Melissa Martinez wants to get in the business of winning championships, and she doesn’t have to look further for a blueprint of how to accomplish that than her favorite NFL team.
The 22-year-old Mexico City native is a dedicated fan of the New England Patriots, the team that’s won six Super Bowls since 2001 and been in title contention for the better part of the last 20 years.
Martinez goes for her own gold on Saturday in McAllen, Texas, when she fights Desiree Yanez for the inaugural Combate Americas strawweight championship and the right to be called the first female champion in promotional history.
Martinez is 6-0 as a pro so far, with five of this wins coming by way of knockout. Officials are positioning her for maximum exposure on a card that will be headlined by former UFC champion Tito Ortiz and professional wrestling star Alberto El Patron. It’s only fitting that she draws inspiration from one of the most famous franchises in all of sports.
“I admire each player a lot, their game, their psychology and their strategy in each game, they’re the best,” Martinez told MMA Fighting via a translator. “Obviously I admire [quarterback Tom Brady], he is one of the greatest icons in America, but my favorite player is [wide receiver] Julian Edelman. He is an impressive athlete, always gives his best, and is always for his team.”
A karate practitioner since the age of 2, Martinez has long had her own impressive team behind her. Her parents are both karate teachers, and her brother David is also an unbeaten Combate Americas competitor in the early stages of his career.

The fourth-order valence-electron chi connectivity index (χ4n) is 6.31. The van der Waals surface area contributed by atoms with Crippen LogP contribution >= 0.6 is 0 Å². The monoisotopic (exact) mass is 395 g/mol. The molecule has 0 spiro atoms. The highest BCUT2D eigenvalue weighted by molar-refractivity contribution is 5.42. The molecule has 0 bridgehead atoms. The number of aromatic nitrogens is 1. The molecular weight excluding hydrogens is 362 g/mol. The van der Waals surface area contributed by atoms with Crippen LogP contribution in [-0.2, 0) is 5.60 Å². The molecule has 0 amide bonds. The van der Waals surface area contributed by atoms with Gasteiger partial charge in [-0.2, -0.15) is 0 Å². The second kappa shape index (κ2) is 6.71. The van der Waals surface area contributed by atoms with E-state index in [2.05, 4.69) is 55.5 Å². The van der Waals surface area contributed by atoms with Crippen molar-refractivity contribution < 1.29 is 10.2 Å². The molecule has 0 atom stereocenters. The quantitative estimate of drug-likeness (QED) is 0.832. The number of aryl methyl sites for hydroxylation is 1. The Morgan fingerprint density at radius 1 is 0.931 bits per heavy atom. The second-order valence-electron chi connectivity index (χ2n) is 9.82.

Unsurprisingly, the family was supportive when she decided to make the move to MMA. And as much as she looks up to Brady, Edelman, and the Pats, it’s David who has been with her on every step of her journey.
“When I started on a professional level, I didn’t know much about the world of MMA, and when I saw the company on television, I said, ‘Wooow,’” Martinez said when asked what she knew about Combate Americas before signing with the promotion in 2017. “I didn’t know it was broadcast on television, and I told my brother, ‘I wish we both fought there.’ and months later Combate Americas contacted my head coach.
“[David’s] career is still active; he has had only two fights within the company, and I would like him to be given more opportunities. I have fought more times myself and he has been in this for a longer time. I consider myself his student. He is my greatest example inside and outside the cage. Someday I want to be like him as an athlete and even more as a person.
“I do not fight if he is not there. He is my greatest pillar and guide on this path, I consider him my greatest strength.”
Asked what fighters she admires, Martinez names current world champion Valentina Shevchenko and former champion Rose Namajunas, as well as Mexican stars Alexa Grasso and Yair Rodriguez. She has a long way to go to reach the heights of those athletes, but for now she’s keeping her 2020 goals modest: Defend her Combate Americas title, graduate from college and win a kickboxing championship.
Martinez has vowed to continue her kickboxing career, even as she is starting to make her mark on the MMA scene. Being a 115-pounder with consistent stopping power will get the spotlight shining on you fast and Martinez booked her ticket to a title fight with a vicious finish of Caroline Gallardo in the main event of Combate 36 in April.
A victory over Yanez will bring Martinez a championship and her own footnote in the MMA history books. Despite the fact that she described herself as being “emotional” when she got the call to co-headline the promotion’s pay-per-view debut, she’s not getting ahead of herself, even when asked how it might sound to hear the words “Melissa Martinez, first female Champion of Combate Americas” become a reality.
“I like that phrase how it sounds,” Martinez said. “But for now I prefer to focus on one round at a time and do my best.”